Sunday, June 29, 2008

Books I've read lately and will recommend

The Euro Cup finals is on right now, howver it is half time now so I figure I'll kick off this post before the game resumes. A friend asked me to recommend business books to read, he's the JD type and works for an Insurance company, so I'm guessing he wants to know what other people read and I'm probably the closest person to other people that he can come up with ( he's entire family and friends are JDs ). Anyway here is my list:

Business Strategy/Excecution
- Innovator's Delimma (C. Christensen)
- Innovator's Solution (C. Christensen)
- Crossing the Chasm ( G.A. Moore)
- Information Rules (C. Shapiro, H.R. Varian)
- Seeing What's Next (C. Christensen et al)
- Blue Ocean Stategy ( W. Chan Kim and Renée Mauborgne)
- Competitve Strategy ( M.E. Porter)
- Freakenomics ( S. D. Levitt, S. J. Dubner)
- The Long Tail (C. Anderson)
- Enterprise Architecture as a Strategy (J. W. Ross, P. Weill, D. Robertson)
- Execution: The Discipline of Getting Things Done (R. Charan, L. Bossidy )

- Leadership and Self Deception (Arbinger Institute)

- Financial Intelligence (Karen Berman, Joe Knight, and John Case)
- Ahead of the Curve ( J.H. Ellis)

Software Development
- Microsoft Secrets (M. A. Cusumano, R. W. Selby)
- Agile Project Managemet with Scrum (K. Schwaber)
- Agile Estimating and Planning (Mike Cohn)
- Applied User Stories ( Mike Cohn)
- Software Project Survical Guide ( Steve McConnell)
- ShipIt! (J. Richardson, W. Gwaltney Jr.)

- Bootstrap ( K. L. Hess )
- The Art Of The Start (Guy Kawasaki)

I'll add more titles in the future.

Happy Reading Bro!!!!!

Friday, June 6, 2008

Taming Off-line Content

In my posts on the long tail of enterprise content it appears I neglected to address the issue of content stored on the desktop, flash drives and other storage devices (off-line content) of employees. Although it is difficult to assess the value of these content, I believe that, for the most part, these content simply extend the long tail to the right of the curve. The challenge with this situation is still the same as for any content in the long tail: how does the organization ensure that content that meets its criteria for risk (or other value attribute) is placed under control of the designated systems. However, content stored on an employee's chosen device, outside of the control of the enterprise content management system, presents an additional challenge for discovery, retention and destruction. Locating this content when the time comes to take action, such as destruction, can be a problem. Think about a document that an employee as copied to their flash drive for "safe-keeping", if the organization is required to retain this document for 3 years, how does the organization ensure that all copies of the document including the one taken off-line is destroyed at the end of the retention period?. The organization can certainly define policies for document handling and also block port access to prevent external storage devices from been attached to company issued computers etc. It may also consider blocking e-mail with attachments and locking down computer hard disk so nothing can be stored on it (good luck with that one!).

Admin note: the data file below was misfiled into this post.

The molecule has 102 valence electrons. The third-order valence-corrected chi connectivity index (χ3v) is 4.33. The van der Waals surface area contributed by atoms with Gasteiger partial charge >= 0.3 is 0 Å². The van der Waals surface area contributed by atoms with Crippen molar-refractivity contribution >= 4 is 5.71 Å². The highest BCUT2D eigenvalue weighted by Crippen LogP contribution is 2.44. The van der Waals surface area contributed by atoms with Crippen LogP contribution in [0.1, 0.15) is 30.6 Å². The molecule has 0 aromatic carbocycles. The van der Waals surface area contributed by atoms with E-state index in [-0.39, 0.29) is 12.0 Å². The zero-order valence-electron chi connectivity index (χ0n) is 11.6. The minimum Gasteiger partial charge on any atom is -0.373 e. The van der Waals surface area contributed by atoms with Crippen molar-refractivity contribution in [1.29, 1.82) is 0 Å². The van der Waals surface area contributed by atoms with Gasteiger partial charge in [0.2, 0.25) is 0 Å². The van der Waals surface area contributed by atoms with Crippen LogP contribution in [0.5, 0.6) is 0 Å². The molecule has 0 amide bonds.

Gaining Control: Self-Containing/Describing Content

So far organizations have managed to get a good handle on content sent as e-mail attachments (at least somewhat), however there does not appear to be an easy answer for off-line content without doing something so drastic that any productivity gain an organization had anticipated is largely eroded. The more I think about this issue the more I'm convinced that the silver bullet (if there was ever such a thing) is to have content that can tell you everything about itself. Content that can carry around with it more just its metadata (e.g. author, department, type, age etc) but also information such as: (1) its access control list; (2) the application that was used to create it (not just the mime type or document extension); (3) what business processes it participates in; (4) what organization owns it and (4) what organizations are allows to read it etc. These metadata must be persisted with the content and readable by any operating system and/or application software.

The implementation of this concept will require cooperation by leading vendors in both application and operating system software and standards organizations. Existing technologies such as XML, DRM contain aspects of what is required to implement this concept but portability of DRM solutions today remains an issue for various reasons. WinFS, a technology from Microsoft (MSFT) has some of the critical operating system support needed for this, it has however had its own share of problems. XML is really not self-describing especially because to consume a piece of XML you must first understand its structure and the relationship between the elements to get any meaning out of it.